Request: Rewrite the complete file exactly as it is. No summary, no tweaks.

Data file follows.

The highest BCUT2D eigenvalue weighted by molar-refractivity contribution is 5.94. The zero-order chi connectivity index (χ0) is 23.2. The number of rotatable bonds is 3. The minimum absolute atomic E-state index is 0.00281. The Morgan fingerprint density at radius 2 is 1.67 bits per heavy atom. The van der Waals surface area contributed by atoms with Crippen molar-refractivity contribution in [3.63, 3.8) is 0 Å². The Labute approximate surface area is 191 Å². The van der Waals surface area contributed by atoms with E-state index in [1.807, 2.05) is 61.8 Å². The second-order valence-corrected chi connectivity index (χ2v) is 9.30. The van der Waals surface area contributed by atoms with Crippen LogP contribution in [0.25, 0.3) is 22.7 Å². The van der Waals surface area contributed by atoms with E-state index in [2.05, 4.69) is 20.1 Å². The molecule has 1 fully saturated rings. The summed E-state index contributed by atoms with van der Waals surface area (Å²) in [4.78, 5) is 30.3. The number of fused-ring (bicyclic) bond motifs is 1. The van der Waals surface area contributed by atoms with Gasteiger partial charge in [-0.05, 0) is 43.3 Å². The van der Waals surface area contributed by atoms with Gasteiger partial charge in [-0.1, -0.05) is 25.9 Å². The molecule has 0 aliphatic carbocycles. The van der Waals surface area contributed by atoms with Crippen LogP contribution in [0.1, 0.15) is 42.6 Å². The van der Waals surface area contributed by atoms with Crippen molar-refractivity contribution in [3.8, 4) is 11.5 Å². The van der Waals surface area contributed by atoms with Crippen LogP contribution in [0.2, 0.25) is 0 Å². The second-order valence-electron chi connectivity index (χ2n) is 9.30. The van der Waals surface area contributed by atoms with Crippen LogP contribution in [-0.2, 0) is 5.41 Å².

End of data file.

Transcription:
The highest BCUT2D eigenvalue weighted by molar-refractivity contribution is 5.94. The zero-order chi connectivity index (χ0) is 23.2. The number of rotatable bonds is 3. The minimum absolute atomic E-state index is 0.00281. The Morgan fingerprint density at radius 2 is 1.67 bits per heavy atom. The van der Waals surface area contributed by atoms with Crippen molar-refractivity contribution in [3.63, 3.8) is 0 Å². The Labute approximate surface area is 191 Å². The van der Waals surface area contributed by atoms with E-state index in [1.807, 2.05) is 61.8 Å². The second-order valence-corrected chi connectivity index (χ2v) is 9.30. The van der Waals surface area contributed by atoms with Crippen LogP contribution in [0.25, 0.3) is 22.7 Å². The van der Waals surface area contributed by atoms with E-state index in [2.05, 4.69) is 20.1 Å². The molecule has 1 fully saturated rings. The summed E-state index contributed by atoms with van der Waals surface area (Å²) in [4.78, 5) is 30.3. The number of fused-ring (bicyclic) bond motifs is 1. The van der Waals surface area contributed by atoms with Gasteiger partial charge in [-0.05, 0) is 43.3 Å². The van der Waals surface area contributed by atoms with Gasteiger partial charge in [-0.1, -0.05) is 25.9 Å². The molecule has 0 aliphatic carbocycles. The van der Waals surface area contributed by atoms with Crippen LogP contribution in [0.1, 0.15) is 42.6 Å². The van der Waals surface area contributed by atoms with Crippen molar-refractivity contribution in [3.8, 4) is 11.5 Å². The van der Waals surface area contributed by atoms with Crippen LogP contribution in [0.2, 0.25) is 0 Å². The second-order valence-electron chi connectivity index (χ2n) is 9.30. The van der Waals surface area contributed by atoms with Crippen LogP contribution in [-0.2, 0) is 5.41 Å².